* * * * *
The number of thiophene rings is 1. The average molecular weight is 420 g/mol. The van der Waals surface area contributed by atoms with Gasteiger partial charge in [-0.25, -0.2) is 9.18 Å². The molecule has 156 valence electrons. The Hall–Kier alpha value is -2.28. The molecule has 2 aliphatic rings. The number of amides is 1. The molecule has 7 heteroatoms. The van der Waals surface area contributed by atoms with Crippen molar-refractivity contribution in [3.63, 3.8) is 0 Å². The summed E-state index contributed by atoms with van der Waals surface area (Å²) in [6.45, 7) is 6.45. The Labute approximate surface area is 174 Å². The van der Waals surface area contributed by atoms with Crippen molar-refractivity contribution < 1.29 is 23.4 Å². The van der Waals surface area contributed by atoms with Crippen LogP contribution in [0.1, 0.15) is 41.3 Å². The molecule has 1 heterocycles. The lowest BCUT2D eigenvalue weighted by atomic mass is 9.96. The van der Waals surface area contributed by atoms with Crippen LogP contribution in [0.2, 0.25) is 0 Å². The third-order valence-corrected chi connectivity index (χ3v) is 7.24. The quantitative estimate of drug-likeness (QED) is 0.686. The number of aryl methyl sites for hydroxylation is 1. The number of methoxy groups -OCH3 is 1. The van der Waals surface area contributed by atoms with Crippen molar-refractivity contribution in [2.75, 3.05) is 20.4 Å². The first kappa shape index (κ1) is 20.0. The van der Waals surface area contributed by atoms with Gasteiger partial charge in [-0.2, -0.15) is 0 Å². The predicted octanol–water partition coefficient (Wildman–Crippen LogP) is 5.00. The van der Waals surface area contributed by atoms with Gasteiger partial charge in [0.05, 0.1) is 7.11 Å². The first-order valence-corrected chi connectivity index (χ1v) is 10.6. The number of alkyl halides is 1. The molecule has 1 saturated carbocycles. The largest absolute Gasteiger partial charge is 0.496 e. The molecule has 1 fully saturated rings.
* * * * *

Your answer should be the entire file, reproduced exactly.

The number of thiophene rings is 1. The average molecular weight is 420 g/mol. The van der Waals surface area contributed by atoms with Gasteiger partial charge in [-0.25, -0.2) is 9.18 Å². The molecule has 156 valence electrons. The Hall–Kier alpha value is -2.28. The molecule has 2 aliphatic rings. The number of amides is 1. The molecule has 7 heteroatoms. The van der Waals surface area contributed by atoms with Crippen molar-refractivity contribution in [3.63, 3.8) is 0 Å². The summed E-state index contributed by atoms with van der Waals surface area (Å²) in [6.45, 7) is 6.45. The Labute approximate surface area is 174 Å². The van der Waals surface area contributed by atoms with Crippen molar-refractivity contribution < 1.29 is 23.4 Å². The van der Waals surface area contributed by atoms with Crippen LogP contribution in [0.1, 0.15) is 41.3 Å². The molecule has 1 heterocycles. The lowest BCUT2D eigenvalue weighted by atomic mass is 9.96. The van der Waals surface area contributed by atoms with Crippen LogP contribution in [0.2, 0.25) is 0 Å². The third-order valence-corrected chi connectivity index (χ3v) is 7.24. The quantitative estimate of drug-likeness (QED) is 0.686. The number of aryl methyl sites for hydroxylation is 1. The number of methoxy groups -OCH3 is 1. The van der Waals surface area contributed by atoms with Crippen molar-refractivity contribution in [2.75, 3.05) is 20.4 Å². The first kappa shape index (κ1) is 20.0. The van der Waals surface area contributed by atoms with Gasteiger partial charge in [-0.2, -0.15) is 0 Å². The predicted octanol–water partition coefficient (Wildman–Crippen LogP) is 5.00. The van der Waals surface area contributed by atoms with Gasteiger partial charge in [0.05, 0.1) is 7.11 Å². The first-order valence-corrected chi connectivity index (χ1v) is 10.6. The number of alkyl halides is 1. The molecule has 1 saturated carbocycles. The largest absolute Gasteiger partial charge is 0.496 e. The molecule has 1 fully saturated rings.